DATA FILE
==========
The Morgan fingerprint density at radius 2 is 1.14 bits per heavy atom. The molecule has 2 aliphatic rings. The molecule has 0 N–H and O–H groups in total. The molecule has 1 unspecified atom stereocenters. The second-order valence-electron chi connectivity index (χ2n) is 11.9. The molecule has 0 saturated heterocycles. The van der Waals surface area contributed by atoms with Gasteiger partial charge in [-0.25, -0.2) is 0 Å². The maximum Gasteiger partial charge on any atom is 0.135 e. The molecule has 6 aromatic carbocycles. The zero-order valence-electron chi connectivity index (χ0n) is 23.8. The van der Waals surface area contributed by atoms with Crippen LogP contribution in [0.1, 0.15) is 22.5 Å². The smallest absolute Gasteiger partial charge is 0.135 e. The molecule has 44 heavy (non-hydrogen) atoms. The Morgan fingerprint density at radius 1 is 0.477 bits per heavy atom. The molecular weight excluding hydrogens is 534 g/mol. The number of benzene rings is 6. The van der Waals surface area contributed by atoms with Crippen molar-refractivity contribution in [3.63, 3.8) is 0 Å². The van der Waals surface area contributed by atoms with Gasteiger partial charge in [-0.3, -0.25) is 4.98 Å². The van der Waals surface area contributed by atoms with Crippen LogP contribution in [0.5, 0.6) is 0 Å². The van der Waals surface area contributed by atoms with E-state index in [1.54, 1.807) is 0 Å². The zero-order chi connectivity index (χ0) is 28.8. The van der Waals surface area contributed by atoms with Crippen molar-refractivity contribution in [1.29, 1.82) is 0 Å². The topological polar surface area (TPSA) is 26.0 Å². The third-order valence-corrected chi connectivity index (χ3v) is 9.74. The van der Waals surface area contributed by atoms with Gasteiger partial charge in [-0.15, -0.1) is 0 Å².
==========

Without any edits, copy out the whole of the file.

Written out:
The Morgan fingerprint density at radius 2 is 1.14 bits per heavy atom. The molecule has 2 aliphatic rings. The molecule has 0 N–H and O–H groups in total. The molecule has 1 unspecified atom stereocenters. The second-order valence-electron chi connectivity index (χ2n) is 11.9. The molecule has 0 saturated heterocycles. The van der Waals surface area contributed by atoms with Gasteiger partial charge in [-0.25, -0.2) is 0 Å². The maximum Gasteiger partial charge on any atom is 0.135 e. The molecule has 6 aromatic carbocycles. The zero-order valence-electron chi connectivity index (χ0n) is 23.8. The van der Waals surface area contributed by atoms with Crippen LogP contribution in [0.1, 0.15) is 22.5 Å². The smallest absolute Gasteiger partial charge is 0.135 e. The molecule has 44 heavy (non-hydrogen) atoms. The Morgan fingerprint density at radius 1 is 0.477 bits per heavy atom. The molecular weight excluding hydrogens is 534 g/mol. The number of benzene rings is 6. The van der Waals surface area contributed by atoms with Crippen molar-refractivity contribution in [3.63, 3.8) is 0 Å². The van der Waals surface area contributed by atoms with Gasteiger partial charge in [-0.3, -0.25) is 4.98 Å². The van der Waals surface area contributed by atoms with Crippen LogP contribution in [0.5, 0.6) is 0 Å². The van der Waals surface area contributed by atoms with E-state index in [1.54, 1.807) is 0 Å². The zero-order chi connectivity index (χ0) is 28.8. The van der Waals surface area contributed by atoms with Crippen molar-refractivity contribution in [1.29, 1.82) is 0 Å². The topological polar surface area (TPSA) is 26.0 Å². The third-order valence-corrected chi connectivity index (χ3v) is 9.74. The van der Waals surface area contributed by atoms with Gasteiger partial charge in [-0.15, -0.1) is 0 Å².